They realized that they or their following was driving on the Parkway every night, decided to write a song about it." The song is still a favorite among followers. They designed their logo to look like the Parkway signs after checking to see if the New Jersey Highway Authority had any objections. For a while the band spent time visiting radio stations to promote their singles, recording demonstration tapes, talking to record companies. In the early days, Danny Gralick, Mark Mazur, Bobby Bandiera composed some songs individually and together. Mazur's brother Bret Mazur is a songwriter and co-wrote the Brecker Brothers song "East River." Mazur left to start his own band, Mark Mazur and the Targets, that included Mark Mesaros on bass, Dennis Diken on drums, Dave Cogswell on keyboards. Mesaros and Diken joined Pat DiNizio to form The Smithereens. Holme had hoped to someday enjoy the success achieved by artists like Fleetwood Mac and Steve Miller. Conner told a reporter, "Artists like; when their contracts run their course, they can negotiate their new ones.
The idea is to make six albums and in five years be in the same commanding position recording-wise that we have in the nightclubs right now." In the meantime, they formed a publishing company, "Shore Shot", a record label, "Thin Ice." Although the elusive big contract did not materialize, Holme was immensely popular in New Jersey in the 1970s and 1980s. As of 2016, Holme was playing Monday nights at D'Jais in the summer, as well as at other events off season. Singles The Garden State Parkway Boogie / Ivy Feel This Record / That's All Right Mama Just a Matter of Time / Weekend EPS Just a Matter of Time Holme Website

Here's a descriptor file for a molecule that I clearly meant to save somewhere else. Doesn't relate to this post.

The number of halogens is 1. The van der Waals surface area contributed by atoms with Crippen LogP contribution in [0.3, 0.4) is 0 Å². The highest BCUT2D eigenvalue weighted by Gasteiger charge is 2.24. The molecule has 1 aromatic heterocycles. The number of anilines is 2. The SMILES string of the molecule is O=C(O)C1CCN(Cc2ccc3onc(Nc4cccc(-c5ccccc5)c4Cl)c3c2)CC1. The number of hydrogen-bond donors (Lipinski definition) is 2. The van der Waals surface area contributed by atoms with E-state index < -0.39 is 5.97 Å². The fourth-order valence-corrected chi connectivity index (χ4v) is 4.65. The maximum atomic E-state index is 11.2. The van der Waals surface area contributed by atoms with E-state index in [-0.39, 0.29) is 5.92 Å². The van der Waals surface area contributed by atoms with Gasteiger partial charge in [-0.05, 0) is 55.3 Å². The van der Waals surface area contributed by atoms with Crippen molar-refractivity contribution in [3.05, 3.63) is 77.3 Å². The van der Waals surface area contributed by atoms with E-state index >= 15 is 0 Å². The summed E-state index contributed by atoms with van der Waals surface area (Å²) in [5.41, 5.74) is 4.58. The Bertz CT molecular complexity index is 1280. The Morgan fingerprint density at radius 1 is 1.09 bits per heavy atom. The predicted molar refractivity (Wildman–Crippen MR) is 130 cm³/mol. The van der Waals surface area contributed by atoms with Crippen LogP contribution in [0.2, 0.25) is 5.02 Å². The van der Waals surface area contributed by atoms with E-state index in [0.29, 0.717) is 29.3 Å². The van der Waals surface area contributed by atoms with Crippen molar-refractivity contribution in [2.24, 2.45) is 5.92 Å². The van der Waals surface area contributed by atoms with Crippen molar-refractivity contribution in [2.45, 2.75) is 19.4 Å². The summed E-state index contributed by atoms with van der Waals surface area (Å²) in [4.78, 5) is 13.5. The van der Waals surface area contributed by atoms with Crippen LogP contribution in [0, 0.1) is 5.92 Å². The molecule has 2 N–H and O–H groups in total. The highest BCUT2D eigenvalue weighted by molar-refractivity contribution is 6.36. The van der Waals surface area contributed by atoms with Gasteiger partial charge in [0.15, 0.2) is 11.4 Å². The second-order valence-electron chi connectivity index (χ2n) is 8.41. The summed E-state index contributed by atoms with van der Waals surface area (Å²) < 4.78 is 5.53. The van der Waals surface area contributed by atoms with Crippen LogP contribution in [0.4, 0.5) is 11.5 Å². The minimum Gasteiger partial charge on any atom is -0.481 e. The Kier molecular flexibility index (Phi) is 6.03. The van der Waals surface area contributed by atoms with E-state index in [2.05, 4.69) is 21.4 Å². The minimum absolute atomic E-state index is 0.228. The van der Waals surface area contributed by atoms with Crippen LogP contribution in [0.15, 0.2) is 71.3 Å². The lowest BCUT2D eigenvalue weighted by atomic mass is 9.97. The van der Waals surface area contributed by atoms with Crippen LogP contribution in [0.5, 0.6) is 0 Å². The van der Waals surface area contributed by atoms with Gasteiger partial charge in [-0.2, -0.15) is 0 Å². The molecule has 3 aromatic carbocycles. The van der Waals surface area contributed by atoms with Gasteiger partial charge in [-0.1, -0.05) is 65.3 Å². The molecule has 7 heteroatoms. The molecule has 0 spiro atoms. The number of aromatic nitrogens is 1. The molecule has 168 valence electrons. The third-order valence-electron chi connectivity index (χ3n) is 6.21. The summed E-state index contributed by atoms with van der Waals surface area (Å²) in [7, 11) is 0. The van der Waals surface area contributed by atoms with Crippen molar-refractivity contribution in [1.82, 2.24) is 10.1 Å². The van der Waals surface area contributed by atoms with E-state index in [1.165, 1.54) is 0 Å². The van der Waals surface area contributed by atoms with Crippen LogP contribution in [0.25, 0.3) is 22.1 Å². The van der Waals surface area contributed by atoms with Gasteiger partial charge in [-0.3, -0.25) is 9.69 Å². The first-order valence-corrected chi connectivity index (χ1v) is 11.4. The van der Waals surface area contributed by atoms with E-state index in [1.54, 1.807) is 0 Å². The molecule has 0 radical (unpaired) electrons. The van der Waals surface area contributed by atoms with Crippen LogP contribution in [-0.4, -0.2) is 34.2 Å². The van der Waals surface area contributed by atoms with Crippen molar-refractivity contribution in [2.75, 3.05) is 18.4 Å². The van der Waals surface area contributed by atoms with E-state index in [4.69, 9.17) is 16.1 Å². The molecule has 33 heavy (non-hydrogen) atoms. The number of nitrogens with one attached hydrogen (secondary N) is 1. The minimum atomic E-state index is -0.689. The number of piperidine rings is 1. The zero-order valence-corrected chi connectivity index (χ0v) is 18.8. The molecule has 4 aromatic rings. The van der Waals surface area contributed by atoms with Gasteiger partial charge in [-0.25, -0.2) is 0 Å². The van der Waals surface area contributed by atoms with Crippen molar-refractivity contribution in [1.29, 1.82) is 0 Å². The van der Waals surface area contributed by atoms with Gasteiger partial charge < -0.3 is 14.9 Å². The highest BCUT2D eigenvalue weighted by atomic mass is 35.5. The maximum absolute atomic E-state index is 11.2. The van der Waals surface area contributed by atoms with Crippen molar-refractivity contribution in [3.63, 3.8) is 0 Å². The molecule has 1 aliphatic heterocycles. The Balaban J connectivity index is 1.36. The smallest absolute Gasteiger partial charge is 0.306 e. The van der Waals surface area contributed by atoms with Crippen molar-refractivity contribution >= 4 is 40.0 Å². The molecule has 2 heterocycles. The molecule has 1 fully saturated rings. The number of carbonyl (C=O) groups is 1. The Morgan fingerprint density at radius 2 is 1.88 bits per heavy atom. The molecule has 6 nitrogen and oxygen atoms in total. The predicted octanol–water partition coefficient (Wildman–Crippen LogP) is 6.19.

Holme Moss is high moorland on the border between the Holme Valley district of Kirklees in West Yorkshire and the High Peak district of Derbyshire in England. On the boundary between the West Riding of Yorkshire and Cheshire, it is just inside the boundary of the Peak District National Park; the A6024 road between Holmfirth and Longdendale crosses the moor near its highest point close to Holme Moss transmitting station's prominent mast. Water seeping from the surrounding moorland into Rake Dike is the source of the River Holme. Rake Dike rising from Kay Edge on the moor flows through the village of Holme into Brownhill Reservoir, about a mile below the moor, passes down through the Holme Valley to Huddersfield, where it flows into the River Colne; the upper part of the moor continues into Black Hill, crossed by the Pennine Way north–south footpath. Holme Moss transmitting station is the highest in England; when erected it transmitted television signals that travelled much further than its intended service area.